Laurel student shares his Character Trait certificate Throughout the year, Laurel focuses on 10 Life Skills as the foundation for its SEL work: respect, responsibility, friendship, generosity, self discipline, compassion, perseverance, acceptance, cooperation, and honesty. Goals of the Life Skills Program are to provide the foundation for personal and social growth in all students, teach the Life Skills through multicultural literature, and build a common language and camaraderie at Laurel School.  

     

    Each month, classroom teachers introduce one of the Life Skills for through a book. They discuss what that Life Skill looks like, sounds like, feels like, and how students can use that Life Skill at school and at home. Then students participate in classroom or school activities to help reinforce the Life Skill. Librarian Sheila Warren aligns some of her read alouds to further reinforce the month's Life Skill, too. Some examples of reading for specific traits are: The Sandwich Swap and It's Okay to Be Different for acceptance; The Invisible Boy, All Kinds of Friends, and My Secret Bully for friendship; Those Shoes, Maddi's Fridge, and The Mitten Tree for generosity; Sorry! and It Wasn't My Fault for responsibility.

     

    In order to strengthen the home-school connection and importance of using the Life Skills in all aspects of life, students also bring home a Life Skills Gram so parents have the opportunity to recognize their child for using the Life Skill of the month. Teachers share these completed Life Skills grams with their classes in a variety of ways, such as reading them aloud or displaying them on bulletin boards. The month concludes with counselor Ashley Guilliot visiting classrooms and awarding wristbands to students whom teachers have chosen as exemplifying the month’s Life Skill. These students are called Laurel LifeSavers! By the end of the year, each student will be recognized as a LifeSaver.

     

    On a daily basis, students who are observed practicing a Life Skill are given a ticket to enter a weekly drawing for the opportunity to choose rewards like such as lunch with Mrs. Creighton, lunch with a teacher and the class pet, yard duty with Mrs. Hom, a prize from the prize box, and more. With continuous focus on important traits that we hope all children will develop, the Laurel community weaves character education into all aspects of campus life.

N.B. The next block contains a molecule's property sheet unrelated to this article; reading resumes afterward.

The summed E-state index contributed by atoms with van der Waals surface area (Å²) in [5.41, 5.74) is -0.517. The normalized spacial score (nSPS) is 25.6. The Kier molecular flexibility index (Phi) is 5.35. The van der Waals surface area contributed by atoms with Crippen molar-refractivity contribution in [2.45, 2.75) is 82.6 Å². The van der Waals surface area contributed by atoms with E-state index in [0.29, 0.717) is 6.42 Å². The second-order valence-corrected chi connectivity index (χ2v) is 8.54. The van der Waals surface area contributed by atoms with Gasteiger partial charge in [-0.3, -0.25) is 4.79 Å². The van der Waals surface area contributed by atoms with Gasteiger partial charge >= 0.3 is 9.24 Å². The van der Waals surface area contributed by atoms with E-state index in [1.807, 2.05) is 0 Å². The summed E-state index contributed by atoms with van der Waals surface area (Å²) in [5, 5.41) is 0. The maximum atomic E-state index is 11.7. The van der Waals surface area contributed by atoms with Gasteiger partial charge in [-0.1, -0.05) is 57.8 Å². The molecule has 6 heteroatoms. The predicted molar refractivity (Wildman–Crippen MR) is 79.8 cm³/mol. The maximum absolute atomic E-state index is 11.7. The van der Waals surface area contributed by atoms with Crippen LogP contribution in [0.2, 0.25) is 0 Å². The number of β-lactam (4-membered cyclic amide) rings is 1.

Embracing Our Differences at Oak Knoll

    Oak Knoll counselor and psychologist perform Embracing Our Differences puppet show Oak Knoll’s mission is that every student is an exemplary scholar, a valued friend, and a courageous citizen. One way the mental health support team has developed to foster opportunities for becoming a valued friend is through Embracing Our Differences Month, happening now in March. The idea for Embracing Our Differences was born out of lessons that a former parent shared around helping typical children understand what it is like for children with disabilities. Over the years, the program has been honed through experience, research, and evaluating the outcomes of the lessons. Now, the successful program is written by school counselor Nicole Scott and psychologist Jennifer Ryan, with input from teachers, parents, students, and developed into an entertaining puppet show script by professional writer and school parent Jennifer Ripley. The goal is to normalize something that might seem scary or off putting to children, and help children reach out as friends to all their peers.

     

    During Embracing Our Differences month, a certain disability is highlighted. The disability is explained through a puppet show performed in every class by Ms. Scott and Ms. Ryan. The skit not only portrays the disability in kid-appropriate language, but shows how other children can understand, befriend, help, and embrace people with the disability. Many times, a student who shares that disability is empowered to give their classmates a presentation on what it’s like. The children, even up through fifth grade, are very engaged with the puppet shows. Frequently, Oak Knoll also invites performing or visual artists who have the disability, speakers, or helpers like guide dogs for the blind, to show that with the right mindset any barriers can be overcome. This has led to more students with disabilities performing in talent shows, to everyone’s delight.